I had a particularly satisfying lesson on the Arabian Prince last night. It was a nice way to end a day which felt somewhat off as I got into my car to drive to the barn and got more irritating once I arrived.
When I got to the barn, If found a plastic container of gasoline sitting right outside of Ace's stall. The owners are trying to get some drainage along our walkway before (a) we get any more rain and (b) they erect tack sheds. The tack sheds look like plastic numbers with a 3' x 7' or so foot print. I think my saddle racks will fit inside, but I don't yet know if we each get one or if we will be sharing them. It is going to cut into the walkway space. I usually take Ace out through the arena, but the other owners sometimes walk their horses along this path, which has the shed row barn on one side and a 6' or 7' fence on the other. I've seen a horse sticking his nose over that fence from the ranch next door, so I'm a little concerned about gnawing on these new tack sheds.
I moved the gasoline, which I didn't want so close to my horse's room. Then I went down to the current tack room, where the equipment for 9 horses is crammed into a 12' x 12' stall. The refrigerator was blocked by a large metal shelf unit about 5' long and 4' high. My tack rack, which is on wheels, was blocked by some heavy and tall piece of equipment they are using to dig the drainage holes. Why that stuff can't be put in one of the other empty stalls, I can't quite figure.
I finally maneuvered my stuff out of the tack room and got a look at Ace. He had a nice big skinned spot at the point of his left shoulder. The newest boarder let me know that the big thoroughbred next to Ace opened a gate between their stalls and hillarity (and, apparently, damage) ensued. A chain is now attached, but I've already seen Sebastian escape from that kind of apparatus into the arena, so a more secure arrangement may be necessary. I've never seen Ace with so many bite marks on his body.
I got Ace dressed while someone else was setting up jumps in the arena. I had told that person that I was about to have a lesson, so she did keep the jumps on one side of the arena. I set up cones along the other in front of the stalls and Ace did a pretty good job of ignoring what else was going on. I'm not entirely sure what the dimensions of the arena are. I think it is somewhat larger than the covered arena at Pierce. It's probably about 170' long (the approximate length of the shed row barn) but less than 1/3 of that wide, so there is room for several riders to work on the flat comfortably. The big problem is the footing. We keep picking up rocks and the owners don't have the right equipment to maintain it. Nor do they work it often enough. At least it isn't too deep and they aren't using it for burying corpses for films like the last place.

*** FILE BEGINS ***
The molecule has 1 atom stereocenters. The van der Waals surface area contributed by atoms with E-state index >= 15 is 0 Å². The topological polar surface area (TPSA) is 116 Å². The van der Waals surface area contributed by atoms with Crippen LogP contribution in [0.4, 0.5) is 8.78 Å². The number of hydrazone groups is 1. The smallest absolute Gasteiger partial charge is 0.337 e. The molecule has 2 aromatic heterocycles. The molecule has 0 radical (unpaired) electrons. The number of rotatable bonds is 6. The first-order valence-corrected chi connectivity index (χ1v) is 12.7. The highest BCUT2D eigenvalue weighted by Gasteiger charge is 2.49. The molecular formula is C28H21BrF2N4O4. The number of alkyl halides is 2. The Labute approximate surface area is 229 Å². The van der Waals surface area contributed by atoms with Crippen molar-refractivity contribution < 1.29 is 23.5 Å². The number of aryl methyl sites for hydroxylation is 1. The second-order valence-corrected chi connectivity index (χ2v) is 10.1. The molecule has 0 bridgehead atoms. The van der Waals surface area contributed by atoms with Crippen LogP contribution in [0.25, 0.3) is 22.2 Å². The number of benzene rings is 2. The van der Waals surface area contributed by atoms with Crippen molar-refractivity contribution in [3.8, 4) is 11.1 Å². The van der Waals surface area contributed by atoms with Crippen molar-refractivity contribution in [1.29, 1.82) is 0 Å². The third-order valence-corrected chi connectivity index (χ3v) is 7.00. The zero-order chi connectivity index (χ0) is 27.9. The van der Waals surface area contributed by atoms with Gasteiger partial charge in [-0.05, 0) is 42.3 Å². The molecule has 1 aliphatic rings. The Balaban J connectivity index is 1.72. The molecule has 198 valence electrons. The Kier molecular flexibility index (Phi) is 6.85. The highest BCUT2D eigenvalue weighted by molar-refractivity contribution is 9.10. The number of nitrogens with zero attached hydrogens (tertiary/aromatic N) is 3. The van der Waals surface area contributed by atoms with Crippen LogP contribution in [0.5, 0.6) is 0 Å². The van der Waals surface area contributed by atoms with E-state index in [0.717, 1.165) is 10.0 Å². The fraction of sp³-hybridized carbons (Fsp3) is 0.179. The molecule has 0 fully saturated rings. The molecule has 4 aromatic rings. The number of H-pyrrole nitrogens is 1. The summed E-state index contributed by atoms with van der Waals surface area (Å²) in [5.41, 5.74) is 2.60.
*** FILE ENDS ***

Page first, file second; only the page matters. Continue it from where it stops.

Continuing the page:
Gayle got there for my lesson and we began to work weaving in and out of the cones. Ace does not like to bend to his right. Not that he can't--he was quite capable when looking for a treat. And on a loose line, he'll bring his head around to touch my right toe and back to the left with little prompting. But he is very resistant to go straight or bend right. I think it gets in the way of his escape mode of blowing through his right shoulder. When Ace spooks, if he doesn't do the Arab squat, he drops his shoulder and goes to the right. Every time I've come off him (except for the time I passed out in the saddle), I've wound up on the ground to his left.
A large part of what I've worked on with Gayle has been learning to block or support that shoulder and keeping myself plugged in the saddle. I find it harder to plug into the western saddle than I do my Schleese, but I still feel a bit more secure in the western right now. Mind, I've flown out of both of them at one time or another, but I've got a better chance of grabbing the horn or pommel on the western.
Last night, I managed to get Ace to do what Gayle calls a "schooling trot." It's a very, very slow sitting trot with a good deal of lift in the horse's back and no drag in his feet. I actually could feel it. His walk following this exercise was much more energetic--he tends to do the march of death at a walk, and not so rhythmic as that might sound. Gayle told me that when she did it while riding Ace, she almost got him to stay in place. If we could get him to tuck his butt, we might someday see a piaffe.
Adding yoga back into my life is already showing rewards in my riding. It's hard to get up for that 7:45 a.m. class on Saturday, but it is worth it. When I follow the class with a lesson the same morning, I sit better and I am more relaxed. I really need to throw on Linda Benedik's videos of yoga for the equestrian a couple times a week (if I could only find the time or space!)